Whew - a lot to digest in one page!
How about splitting it into sections, maybe
- general layout of installation (CU, rings, radials, outside feed etc)
- power - how many sockets to install etc
- lighting - choice of types etc
Just my £0.02'orth :-) --John Stumbles 12:46, 18 December 2006 (GMT)
Will think about that one later.
Have changed the outdoor MICC sentence, as all outdoor cables are prone to failure from water ingress, the difference with MICC is its hygroscopic, ie will suck water vapour in out of the air if it gets the chance. NT 15:47, 4 January 2007 (GMT)
Categorising sounds like good formatting in principle, but what when something falls into 2 or more categories? NT 08:48, 5 January 2007 (GMT)
I know, that's bound to crop up. I guess you just put it in one and have a link from another. --John Stumbles 13:22, 5 January 2007 (GMT)
Or perhaps have another section (eg 'misc') for pieces that are relevant to more than one category, and a link from each of those cats to misc. NT 06:56, 6 January 2007 (GMT)
Why the didactic "dimmed PIR lights are a gross waste" statement. This is surely opinion ?
Dimmed PIR lights: May I suggest we discuss it on uk.d-i-y, because then what we say will be subject to input, correction, etc from other regulars. There is a good reason why I removed them from the recommended area, but would rather others had the opportunity to correct if I'm wrong etc. Always better if this article represent considered input of many members instead of just us two. 18.104.22.168 15:39, 9 January 2007 (GMT)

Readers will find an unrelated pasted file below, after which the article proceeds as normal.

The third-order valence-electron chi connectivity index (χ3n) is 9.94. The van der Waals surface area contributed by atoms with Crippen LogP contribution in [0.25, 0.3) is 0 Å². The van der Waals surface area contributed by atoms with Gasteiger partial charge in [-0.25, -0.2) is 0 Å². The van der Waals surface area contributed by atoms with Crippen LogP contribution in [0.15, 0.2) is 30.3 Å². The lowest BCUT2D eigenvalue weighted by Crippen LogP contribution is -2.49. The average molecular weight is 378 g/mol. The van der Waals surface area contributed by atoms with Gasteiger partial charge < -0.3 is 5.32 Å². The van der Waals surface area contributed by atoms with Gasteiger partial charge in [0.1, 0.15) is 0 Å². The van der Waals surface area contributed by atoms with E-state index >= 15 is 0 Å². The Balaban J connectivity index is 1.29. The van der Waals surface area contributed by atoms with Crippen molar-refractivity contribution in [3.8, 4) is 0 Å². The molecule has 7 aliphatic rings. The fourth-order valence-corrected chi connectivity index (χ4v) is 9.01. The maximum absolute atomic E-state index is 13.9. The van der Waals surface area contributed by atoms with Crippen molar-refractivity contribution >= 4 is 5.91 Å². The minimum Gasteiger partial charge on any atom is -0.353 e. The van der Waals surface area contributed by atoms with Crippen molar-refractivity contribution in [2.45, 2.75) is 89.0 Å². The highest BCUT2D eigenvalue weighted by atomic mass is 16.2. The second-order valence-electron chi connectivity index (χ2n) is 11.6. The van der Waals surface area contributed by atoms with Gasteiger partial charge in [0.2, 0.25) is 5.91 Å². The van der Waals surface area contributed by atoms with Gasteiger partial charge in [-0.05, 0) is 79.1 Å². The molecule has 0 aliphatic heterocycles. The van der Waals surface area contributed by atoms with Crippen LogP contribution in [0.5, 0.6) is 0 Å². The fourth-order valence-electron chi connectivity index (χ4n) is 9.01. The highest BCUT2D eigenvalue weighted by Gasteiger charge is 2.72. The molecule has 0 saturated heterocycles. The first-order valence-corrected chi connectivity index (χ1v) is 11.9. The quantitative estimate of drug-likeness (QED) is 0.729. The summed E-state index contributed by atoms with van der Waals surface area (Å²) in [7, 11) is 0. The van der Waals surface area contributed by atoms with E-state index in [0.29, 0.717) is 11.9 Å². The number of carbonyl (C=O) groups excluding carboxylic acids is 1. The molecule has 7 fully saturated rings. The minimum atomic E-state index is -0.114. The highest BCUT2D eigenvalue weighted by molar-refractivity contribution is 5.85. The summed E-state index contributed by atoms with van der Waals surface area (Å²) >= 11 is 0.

Having read this informative text for the average DIYer, I myself found points to consider although I'm a Part P registered electrician! However, I am dismayed that the only disclaimer mentioned a "skilled electrician"! There should be refence throughout, and at the beginning of, these pages to the fact that most of the work discussed can only be undertaken by a registered person.
The fact that that isnt the case may explain why its not mentioned - DIY is still legal!
Circuit design instructions
"Care should be taken to ensure the circuit is tested and figures compared with those in the current edition of BS7671 for maximum Zs."
True, but I dont see how it fits into this article. We could write a book on all that, this article is more for tips that make the rewire better than the usual by avoiding common issues and pitfalls. NT 23:10, 3 April 2007 (BST)
Low Voltage Wiring
I don't think that burglar alarm cable is suitable for phone use as it's not twisted pair this could also affect other applications mwarby 18:07 7 May 2007
Telephone bandwidth is 4kHz which is never going to radiate rf, and phone wires have been untwisted for most of the 20th century. NT 18:56, 7 May 2007 (BST)
One has to assume that 21st century telephone bandwidth is something like 1.5MHz when ADSL is present on the line. Lack of a twisted pair will affect sustainable data rates.
--John Rumm 03:04, 16 May 2007 (BST)
now incorporated NT 15:13, 5 February 2008 (GMT)
TT installs / RCDs
This seems a bit confused:
"TT: a type of earthing that uses a local earth rod. TT installations must include a "Whole House RCD", since an earth rod alone is inadequate to clear faults. Whole house RCDs should be avoided with other installation types, as they're a known source of problems."
This seems to be conflating two issues: "Whole House RCDs" are certainly deprecated for various reasons, but the phrase referees to the practice of using a single 30mA trip threshold device to protect the whole CU. This is different from having a 100 or 300mA trip, time delayed RCD protecting a split load CU with downstream 30mA one for appropriate circuits only. Unwanted trips of the top RCD are very rare.
I would suggest separating the two sentences, since they are both correct n the right context, but don't belong to each other.
--John Rumm 03:01, 16 May 2007 (BST)
I'm inclined to think the way forward is more to simplify the writing here, and maybe get into more depth in the RCD article. This article is already a big enough chunk to read imho. NT 15:17, 5 February 2008 (GMT)